Tracking the recent farm runoff legislation strategies in Iowa and Minnesota, it becomes clear – to the surprise of few – that attempts to formalize legislation aimed at curbing farm runoff will be met with staunch resistance.
This does not bode well for residences amongst and downstream of agricultural operations. Such operations continue to struggle with controlling the runoff they create from excessive animal manure.
practices for reducing farm runoff. Ag runoff, as has been mentioned many times here, is the primary contributor to harmful algae blooms (HABs). As ever, best practices always include creating sizable grass buffer spaces between cropped land and waterways.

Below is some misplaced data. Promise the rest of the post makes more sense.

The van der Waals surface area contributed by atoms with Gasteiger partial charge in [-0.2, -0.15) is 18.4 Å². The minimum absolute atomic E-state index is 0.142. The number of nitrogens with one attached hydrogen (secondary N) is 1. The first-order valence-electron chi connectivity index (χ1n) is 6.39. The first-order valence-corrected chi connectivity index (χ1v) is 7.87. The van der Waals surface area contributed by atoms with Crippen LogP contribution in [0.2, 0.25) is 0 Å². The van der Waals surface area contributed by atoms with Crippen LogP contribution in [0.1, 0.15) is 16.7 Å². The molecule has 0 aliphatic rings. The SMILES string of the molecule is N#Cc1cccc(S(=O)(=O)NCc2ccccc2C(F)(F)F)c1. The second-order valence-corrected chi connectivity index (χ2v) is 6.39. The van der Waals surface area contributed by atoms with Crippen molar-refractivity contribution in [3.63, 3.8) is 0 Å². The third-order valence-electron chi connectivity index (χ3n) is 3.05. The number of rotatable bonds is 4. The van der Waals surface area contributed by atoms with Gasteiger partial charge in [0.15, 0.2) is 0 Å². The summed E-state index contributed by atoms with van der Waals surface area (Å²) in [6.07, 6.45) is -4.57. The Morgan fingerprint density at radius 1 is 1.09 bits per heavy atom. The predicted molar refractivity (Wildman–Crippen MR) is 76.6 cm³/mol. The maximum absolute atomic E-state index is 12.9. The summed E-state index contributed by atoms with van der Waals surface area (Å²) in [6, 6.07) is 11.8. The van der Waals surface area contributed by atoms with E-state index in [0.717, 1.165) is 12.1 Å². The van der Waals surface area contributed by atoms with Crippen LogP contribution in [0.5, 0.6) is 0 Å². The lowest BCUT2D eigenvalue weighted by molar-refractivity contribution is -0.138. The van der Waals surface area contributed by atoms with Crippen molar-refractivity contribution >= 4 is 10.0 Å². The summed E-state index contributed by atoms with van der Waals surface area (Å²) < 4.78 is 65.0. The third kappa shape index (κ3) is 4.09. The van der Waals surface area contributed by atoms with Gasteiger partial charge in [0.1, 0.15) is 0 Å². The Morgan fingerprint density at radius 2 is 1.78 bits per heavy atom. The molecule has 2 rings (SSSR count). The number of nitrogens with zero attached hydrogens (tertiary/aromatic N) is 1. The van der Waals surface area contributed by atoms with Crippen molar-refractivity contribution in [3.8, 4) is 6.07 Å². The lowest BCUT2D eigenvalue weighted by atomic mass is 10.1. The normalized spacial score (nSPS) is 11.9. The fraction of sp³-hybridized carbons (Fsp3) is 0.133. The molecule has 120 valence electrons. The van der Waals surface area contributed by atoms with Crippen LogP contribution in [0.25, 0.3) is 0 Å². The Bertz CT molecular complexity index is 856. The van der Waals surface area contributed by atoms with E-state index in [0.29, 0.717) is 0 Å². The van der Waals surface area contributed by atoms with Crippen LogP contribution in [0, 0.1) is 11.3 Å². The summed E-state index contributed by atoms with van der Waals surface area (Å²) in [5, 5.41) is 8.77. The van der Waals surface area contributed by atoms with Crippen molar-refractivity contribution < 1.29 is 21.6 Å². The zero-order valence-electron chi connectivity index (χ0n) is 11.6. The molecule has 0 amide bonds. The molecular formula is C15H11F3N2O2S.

Grass which carries a clear benefit for farmers. It can (and should) be harvested to feed and bed farm animals.
Such a basic strategy makes great sense when proposed in a vacuum. But, for farmers striving to pull every bit of revenue from each acre, such an approach may not always make financial sense. And, clearly, farmers have little interest in more governmental involvement — as is presented regarding Iowa legal battles in this recent article from US News and World Report.
The push-and-pull here is inevitable, oh-so predictable, and the least productive method for solving the nationwide and global challenge of HABs.